Monday, October 17, 2016

The Wonder

Donoghue, Emma. The Wonder. 10 CDs. unabridged. 13 hrs. Hachette Audio. ISBN 9781478911753. $30. 

Donoghue (bestselling author of Room), weaves a magnificent and haunting tale of a young Irish Catholic girl fasting herself to death and a nurse determined to save her. Eleven year old Anna O'Donnell is purported to have eaten nothing for months; Lib Wright an English nurse, is sent over to a small Irish village to see if the rumors are true and the girl is truly subsisting on nothing. Refusing to believe, Lib is determined to end the hoax within days but she finds herself inexplicably drawn to the "living wonder." Putting her skepticism aside Lib is determined to help the girl, regardless if she is a fraud or not. There is something ominous about a young girl determined to waste away and Lib is convinced that something is amiss. This thriller starts off with a slow burn but quickly picks up speed as the relationship between Lib and Anna deepens and it becomes apparent that not everything is as it seems. The story comes alive with an impeccable narration by Kate Lock, who expertly narrates both English and Irish accents to such an extent that it's easy to get lost in the story. Another great read from a seasoned author, an absolute must listen!  - Erin Cataldi, Johnson Co. Public Library, Franklin, IN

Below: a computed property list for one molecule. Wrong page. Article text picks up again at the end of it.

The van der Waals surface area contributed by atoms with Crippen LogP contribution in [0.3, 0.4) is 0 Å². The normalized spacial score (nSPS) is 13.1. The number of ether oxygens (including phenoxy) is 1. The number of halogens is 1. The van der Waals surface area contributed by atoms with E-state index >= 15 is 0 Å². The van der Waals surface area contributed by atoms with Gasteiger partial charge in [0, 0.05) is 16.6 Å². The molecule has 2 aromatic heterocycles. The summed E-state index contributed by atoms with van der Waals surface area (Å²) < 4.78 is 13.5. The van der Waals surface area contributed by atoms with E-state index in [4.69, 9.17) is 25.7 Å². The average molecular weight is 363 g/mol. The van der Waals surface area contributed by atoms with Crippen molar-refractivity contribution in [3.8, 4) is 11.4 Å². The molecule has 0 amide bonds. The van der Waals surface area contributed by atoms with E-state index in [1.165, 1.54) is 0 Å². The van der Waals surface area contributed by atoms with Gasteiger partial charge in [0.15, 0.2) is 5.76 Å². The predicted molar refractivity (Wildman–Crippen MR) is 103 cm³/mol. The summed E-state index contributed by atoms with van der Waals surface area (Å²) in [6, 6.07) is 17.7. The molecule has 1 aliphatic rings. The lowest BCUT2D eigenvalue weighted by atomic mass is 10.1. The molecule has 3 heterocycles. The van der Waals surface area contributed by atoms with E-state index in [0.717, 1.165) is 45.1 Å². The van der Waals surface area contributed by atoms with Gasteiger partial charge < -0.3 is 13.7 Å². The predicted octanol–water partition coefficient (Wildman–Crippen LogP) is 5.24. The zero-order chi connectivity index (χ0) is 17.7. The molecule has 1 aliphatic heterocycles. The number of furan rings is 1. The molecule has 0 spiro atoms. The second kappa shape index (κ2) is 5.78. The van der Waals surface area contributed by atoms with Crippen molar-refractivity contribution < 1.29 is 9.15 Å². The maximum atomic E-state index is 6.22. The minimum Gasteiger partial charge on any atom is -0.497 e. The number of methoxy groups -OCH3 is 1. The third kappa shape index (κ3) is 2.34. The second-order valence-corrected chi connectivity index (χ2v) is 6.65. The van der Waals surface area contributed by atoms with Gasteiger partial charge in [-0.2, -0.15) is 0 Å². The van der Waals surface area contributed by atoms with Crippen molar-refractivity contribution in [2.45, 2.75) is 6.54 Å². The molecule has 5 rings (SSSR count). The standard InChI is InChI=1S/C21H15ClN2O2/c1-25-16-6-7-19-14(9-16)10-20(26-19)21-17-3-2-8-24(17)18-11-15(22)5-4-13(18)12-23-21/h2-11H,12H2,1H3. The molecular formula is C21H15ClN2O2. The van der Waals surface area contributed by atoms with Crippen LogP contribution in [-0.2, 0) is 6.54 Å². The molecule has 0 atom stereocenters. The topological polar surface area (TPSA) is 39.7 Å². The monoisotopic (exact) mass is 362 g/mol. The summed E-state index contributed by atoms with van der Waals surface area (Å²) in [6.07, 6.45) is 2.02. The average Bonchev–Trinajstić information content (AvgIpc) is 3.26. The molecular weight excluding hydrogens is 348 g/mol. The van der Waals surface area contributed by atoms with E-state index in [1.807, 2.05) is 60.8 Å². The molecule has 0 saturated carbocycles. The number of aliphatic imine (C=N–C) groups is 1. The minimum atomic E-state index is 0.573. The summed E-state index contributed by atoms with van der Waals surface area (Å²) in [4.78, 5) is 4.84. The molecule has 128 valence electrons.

The Girls

A fascinating read that transports the reader back to 1969. Very reminiscent of the Manson murders this book shows how one young girl's naivety and thirst for adventure leads to her becoming involved in a cult. Russell is an enigmatic man and the women and children in his midst look up to him with something like hero worship. Showing a disdain for worldly goods and money the group travels around in a black school bus and dumpster dives for food and supplies. Fourteen year old Evie happens upon the group by chance and becomes smitten with the girls carefree and easy lifestyle. The ranch where Russell and his groupies stay isn't far from her house so she stays there most of the summer and gets caught up in free love, drugs, and communal living. Quickly emboldened by this new radical lifestyle, Evie has a hard time discerning right and wrong, how far is she willing to go down the road to violence? Looking back on her experience as a hardened adult she is able to see how the summer when she was fourteen shaped her into the women she became. A fascinating read.